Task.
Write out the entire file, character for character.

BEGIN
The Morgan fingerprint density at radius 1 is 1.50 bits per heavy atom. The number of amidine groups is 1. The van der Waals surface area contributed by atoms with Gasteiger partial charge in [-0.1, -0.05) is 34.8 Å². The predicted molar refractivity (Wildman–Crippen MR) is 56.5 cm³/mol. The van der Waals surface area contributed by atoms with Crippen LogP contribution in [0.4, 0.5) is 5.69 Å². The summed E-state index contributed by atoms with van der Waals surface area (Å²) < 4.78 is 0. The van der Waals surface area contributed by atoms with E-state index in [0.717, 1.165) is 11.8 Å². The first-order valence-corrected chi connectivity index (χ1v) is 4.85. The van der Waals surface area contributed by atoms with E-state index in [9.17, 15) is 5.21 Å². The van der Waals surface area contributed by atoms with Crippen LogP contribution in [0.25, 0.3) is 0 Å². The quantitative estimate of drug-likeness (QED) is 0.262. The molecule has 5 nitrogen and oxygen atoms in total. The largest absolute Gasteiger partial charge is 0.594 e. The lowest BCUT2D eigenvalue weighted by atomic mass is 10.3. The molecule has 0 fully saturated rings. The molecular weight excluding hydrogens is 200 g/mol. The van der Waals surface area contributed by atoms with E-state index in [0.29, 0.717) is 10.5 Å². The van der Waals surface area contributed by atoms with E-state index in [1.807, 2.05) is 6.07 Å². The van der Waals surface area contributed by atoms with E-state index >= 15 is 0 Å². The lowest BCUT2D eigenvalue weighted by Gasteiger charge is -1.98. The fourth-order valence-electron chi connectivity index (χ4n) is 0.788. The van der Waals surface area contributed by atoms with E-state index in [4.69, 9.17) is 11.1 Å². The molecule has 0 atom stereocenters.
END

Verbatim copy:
The Morgan fingerprint density at radius 1 is 1.50 bits per heavy atom. The number of amidine groups is 1. The van der Waals surface area contributed by atoms with Gasteiger partial charge in [-0.1, -0.05) is 34.8 Å². The predicted molar refractivity (Wildman–Crippen MR) is 56.5 cm³/mol. The van der Waals surface area contributed by atoms with Crippen LogP contribution in [0.4, 0.5) is 5.69 Å². The summed E-state index contributed by atoms with van der Waals surface area (Å²) < 4.78 is 0. The van der Waals surface area contributed by atoms with E-state index in [0.717, 1.165) is 11.8 Å². The first-order valence-corrected chi connectivity index (χ1v) is 4.85. The van der Waals surface area contributed by atoms with E-state index in [9.17, 15) is 5.21 Å². The van der Waals surface area contributed by atoms with Crippen LogP contribution in [0.25, 0.3) is 0 Å². The quantitative estimate of drug-likeness (QED) is 0.262. The molecule has 5 nitrogen and oxygen atoms in total. The largest absolute Gasteiger partial charge is 0.594 e. The lowest BCUT2D eigenvalue weighted by atomic mass is 10.3. The molecule has 0 fully saturated rings. The molecular weight excluding hydrogens is 200 g/mol. The van der Waals surface area contributed by atoms with E-state index in [0.29, 0.717) is 10.5 Å². The van der Waals surface area contributed by atoms with E-state index in [1.807, 2.05) is 6.07 Å². The van der Waals surface area contributed by atoms with E-state index >= 15 is 0 Å². The lowest BCUT2D eigenvalue weighted by Gasteiger charge is -1.98. The fourth-order valence-electron chi connectivity index (χ4n) is 0.788. The van der Waals surface area contributed by atoms with E-state index in [4.69, 9.17) is 11.1 Å². The molecule has 0 atom stereocenters.